RBI’s association with the Basel Committee on Banking Supervision dates back to 1997 as India was among the 16 non-member countries that were consulted in the drafting of the Basel Core Principles.  Reserve Bank of India became a member of the Core Principles Liaison Group in 1998 and subsequently became a member of the Core Principles Working Group (CPWG) on capital.  Within the CPWG, RBI has been actively participating in the deliberations on the Accord and had the privilege to lead a group of 16 major non G-10 supervisors, which presented a proposal on a simplified approach for Basel II to the Committee.

Policy Approach:

In general, keeping in view the RBI’s goal of congruence with international standards our approach has been to adopt a sequenced pace appropriate to the context of our country specific needs. The RBI had in April 2003 itself accepted the new capital accord Basel II.  The RBI in its Annual Policy statement in May 2004 announced that banks in India should examine in depth the options available under Basel II and draw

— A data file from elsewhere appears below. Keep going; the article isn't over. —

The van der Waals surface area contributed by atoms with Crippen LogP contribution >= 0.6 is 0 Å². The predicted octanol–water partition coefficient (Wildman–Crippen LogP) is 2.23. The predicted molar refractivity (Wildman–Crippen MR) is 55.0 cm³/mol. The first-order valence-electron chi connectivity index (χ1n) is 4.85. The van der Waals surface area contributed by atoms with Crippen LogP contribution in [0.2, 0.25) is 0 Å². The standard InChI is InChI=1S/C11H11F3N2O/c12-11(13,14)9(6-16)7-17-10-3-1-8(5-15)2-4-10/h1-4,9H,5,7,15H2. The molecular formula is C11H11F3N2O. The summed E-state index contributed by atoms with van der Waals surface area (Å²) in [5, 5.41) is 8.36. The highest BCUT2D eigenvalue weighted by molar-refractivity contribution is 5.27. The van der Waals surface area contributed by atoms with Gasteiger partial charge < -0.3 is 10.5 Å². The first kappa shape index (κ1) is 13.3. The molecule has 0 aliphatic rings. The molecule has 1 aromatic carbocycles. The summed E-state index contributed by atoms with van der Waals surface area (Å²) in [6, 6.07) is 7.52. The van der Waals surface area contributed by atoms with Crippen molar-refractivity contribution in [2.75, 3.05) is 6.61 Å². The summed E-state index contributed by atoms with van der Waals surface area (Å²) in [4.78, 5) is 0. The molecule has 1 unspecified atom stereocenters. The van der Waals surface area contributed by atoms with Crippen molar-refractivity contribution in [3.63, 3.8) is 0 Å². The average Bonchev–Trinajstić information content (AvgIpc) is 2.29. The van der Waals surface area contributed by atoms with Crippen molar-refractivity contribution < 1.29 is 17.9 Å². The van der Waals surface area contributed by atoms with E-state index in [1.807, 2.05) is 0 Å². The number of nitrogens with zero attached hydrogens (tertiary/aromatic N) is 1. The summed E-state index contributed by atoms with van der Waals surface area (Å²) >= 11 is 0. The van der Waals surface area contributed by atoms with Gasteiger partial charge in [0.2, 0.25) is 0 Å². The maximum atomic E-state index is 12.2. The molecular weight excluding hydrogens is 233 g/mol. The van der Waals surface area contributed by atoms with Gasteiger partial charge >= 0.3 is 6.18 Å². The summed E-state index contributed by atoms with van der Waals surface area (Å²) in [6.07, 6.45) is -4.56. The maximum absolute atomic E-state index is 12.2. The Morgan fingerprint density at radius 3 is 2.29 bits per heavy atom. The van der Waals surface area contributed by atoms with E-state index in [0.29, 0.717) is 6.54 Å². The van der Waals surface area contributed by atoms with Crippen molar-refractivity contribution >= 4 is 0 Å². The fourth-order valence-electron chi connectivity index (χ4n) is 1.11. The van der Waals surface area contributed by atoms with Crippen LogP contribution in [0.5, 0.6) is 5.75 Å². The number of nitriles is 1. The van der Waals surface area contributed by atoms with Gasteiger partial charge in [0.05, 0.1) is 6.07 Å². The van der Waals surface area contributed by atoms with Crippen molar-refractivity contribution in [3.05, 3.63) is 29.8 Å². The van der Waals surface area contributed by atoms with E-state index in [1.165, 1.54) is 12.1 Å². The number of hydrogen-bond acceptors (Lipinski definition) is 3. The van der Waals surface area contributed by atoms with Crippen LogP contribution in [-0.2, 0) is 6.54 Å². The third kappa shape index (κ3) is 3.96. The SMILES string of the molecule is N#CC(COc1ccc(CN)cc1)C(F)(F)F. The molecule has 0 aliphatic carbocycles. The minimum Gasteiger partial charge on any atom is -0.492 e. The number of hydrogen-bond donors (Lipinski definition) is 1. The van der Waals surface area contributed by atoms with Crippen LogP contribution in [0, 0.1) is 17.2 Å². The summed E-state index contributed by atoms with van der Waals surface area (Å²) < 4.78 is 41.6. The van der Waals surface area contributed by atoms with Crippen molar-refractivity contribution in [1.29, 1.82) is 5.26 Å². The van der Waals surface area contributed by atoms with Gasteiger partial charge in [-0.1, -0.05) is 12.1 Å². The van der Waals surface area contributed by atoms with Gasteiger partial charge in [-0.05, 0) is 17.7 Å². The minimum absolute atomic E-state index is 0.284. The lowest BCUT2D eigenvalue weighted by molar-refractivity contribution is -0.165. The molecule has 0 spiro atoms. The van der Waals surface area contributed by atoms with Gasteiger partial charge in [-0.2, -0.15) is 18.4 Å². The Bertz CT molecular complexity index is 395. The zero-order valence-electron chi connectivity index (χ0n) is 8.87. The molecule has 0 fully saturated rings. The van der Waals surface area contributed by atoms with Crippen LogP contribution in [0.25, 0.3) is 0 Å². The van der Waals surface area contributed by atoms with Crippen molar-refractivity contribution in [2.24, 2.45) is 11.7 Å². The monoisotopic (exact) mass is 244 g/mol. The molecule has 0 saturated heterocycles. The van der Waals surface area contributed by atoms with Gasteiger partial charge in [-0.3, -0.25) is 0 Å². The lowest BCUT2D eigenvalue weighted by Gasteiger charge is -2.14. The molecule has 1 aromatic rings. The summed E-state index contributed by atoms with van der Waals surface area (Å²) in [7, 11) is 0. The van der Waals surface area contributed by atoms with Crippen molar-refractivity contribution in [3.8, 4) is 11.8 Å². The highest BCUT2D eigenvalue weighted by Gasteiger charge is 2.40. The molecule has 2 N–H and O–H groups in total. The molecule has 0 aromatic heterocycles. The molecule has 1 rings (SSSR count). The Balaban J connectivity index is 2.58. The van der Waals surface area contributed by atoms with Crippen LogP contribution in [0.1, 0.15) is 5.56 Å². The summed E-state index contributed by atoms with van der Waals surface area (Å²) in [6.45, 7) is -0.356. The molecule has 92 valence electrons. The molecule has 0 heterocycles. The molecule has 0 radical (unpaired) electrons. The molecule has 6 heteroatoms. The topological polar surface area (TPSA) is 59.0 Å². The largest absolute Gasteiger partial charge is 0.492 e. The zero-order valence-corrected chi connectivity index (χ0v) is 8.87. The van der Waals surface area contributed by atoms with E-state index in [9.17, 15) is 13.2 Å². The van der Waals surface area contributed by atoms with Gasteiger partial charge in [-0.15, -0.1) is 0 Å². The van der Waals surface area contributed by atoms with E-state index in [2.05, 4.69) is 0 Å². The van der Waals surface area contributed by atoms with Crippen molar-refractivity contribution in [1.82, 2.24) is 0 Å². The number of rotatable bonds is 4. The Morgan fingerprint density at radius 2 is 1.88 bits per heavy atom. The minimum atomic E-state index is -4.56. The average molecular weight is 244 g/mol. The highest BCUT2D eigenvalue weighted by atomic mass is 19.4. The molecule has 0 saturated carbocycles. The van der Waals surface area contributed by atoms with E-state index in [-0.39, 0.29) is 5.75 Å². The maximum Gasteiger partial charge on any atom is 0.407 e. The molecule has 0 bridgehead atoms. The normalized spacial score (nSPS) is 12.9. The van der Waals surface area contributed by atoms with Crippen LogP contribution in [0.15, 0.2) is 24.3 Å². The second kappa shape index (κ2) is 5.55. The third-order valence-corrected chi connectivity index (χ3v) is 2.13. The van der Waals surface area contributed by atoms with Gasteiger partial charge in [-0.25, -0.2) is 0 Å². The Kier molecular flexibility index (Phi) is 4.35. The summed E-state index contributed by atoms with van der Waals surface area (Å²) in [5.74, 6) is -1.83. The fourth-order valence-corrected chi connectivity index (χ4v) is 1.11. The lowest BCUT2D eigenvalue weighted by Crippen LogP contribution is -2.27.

up a road-map by end December 2004 for migration to Basel II.  The Reserve Bank is closely monitoring the progress made by banks in this direction.  At a minimum all banks in India, to begin with, will adopt the Standardised Approach for credit risk and Basic Indicator Approach for operational risk.  After adequate skills are developed, both at banks and at supervisory levels, some banks may be allowed to migrate to IRB Approach.

Regulatory Initiatives

The regulatory initiatives taken by the Reserve Bank of India include:

  • Ensuring that the banks have put in place suitable risk management framework oriented towards their requirements, dictated by the size and complexity of business, risk philosophy, market perceptions and the expected level of capital.  The framework adopted by banks would need to be adaptable to changes in business size, market dynamics and introduction of innovative products by banks in future.